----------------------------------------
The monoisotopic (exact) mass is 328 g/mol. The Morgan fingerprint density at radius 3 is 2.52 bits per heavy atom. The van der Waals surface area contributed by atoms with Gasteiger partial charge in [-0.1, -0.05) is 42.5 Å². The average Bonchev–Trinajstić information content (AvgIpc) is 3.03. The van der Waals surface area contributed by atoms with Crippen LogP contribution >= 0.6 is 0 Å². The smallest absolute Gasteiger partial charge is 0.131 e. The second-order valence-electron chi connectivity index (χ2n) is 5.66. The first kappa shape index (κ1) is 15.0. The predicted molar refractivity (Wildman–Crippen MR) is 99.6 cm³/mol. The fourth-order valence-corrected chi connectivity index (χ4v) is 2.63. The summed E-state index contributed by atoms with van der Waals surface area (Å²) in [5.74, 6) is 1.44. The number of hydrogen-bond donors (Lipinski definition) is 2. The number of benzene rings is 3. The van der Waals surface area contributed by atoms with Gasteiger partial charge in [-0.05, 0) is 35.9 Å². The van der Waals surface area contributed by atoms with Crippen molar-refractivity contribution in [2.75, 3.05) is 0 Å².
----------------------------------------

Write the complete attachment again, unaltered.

The monoisotopic (exact) mass is 328 g/mol. The Morgan fingerprint density at radius 3 is 2.52 bits per heavy atom. The van der Waals surface area contributed by atoms with Gasteiger partial charge in [-0.1, -0.05) is 42.5 Å². The average Bonchev–Trinajstić information content (AvgIpc) is 3.03. The van der Waals surface area contributed by atoms with Crippen LogP contribution >= 0.6 is 0 Å². The smallest absolute Gasteiger partial charge is 0.131 e. The second-order valence-electron chi connectivity index (χ2n) is 5.66. The first kappa shape index (κ1) is 15.0. The predicted molar refractivity (Wildman–Crippen MR) is 99.6 cm³/mol. The fourth-order valence-corrected chi connectivity index (χ4v) is 2.63. The summed E-state index contributed by atoms with van der Waals surface area (Å²) in [5.74, 6) is 1.44. The number of hydrogen-bond donors (Lipinski definition) is 2. The number of benzene rings is 3. The van der Waals surface area contributed by atoms with Gasteiger partial charge in [-0.05, 0) is 35.9 Å². The van der Waals surface area contributed by atoms with Crippen molar-refractivity contribution in [2.75, 3.05) is 0 Å².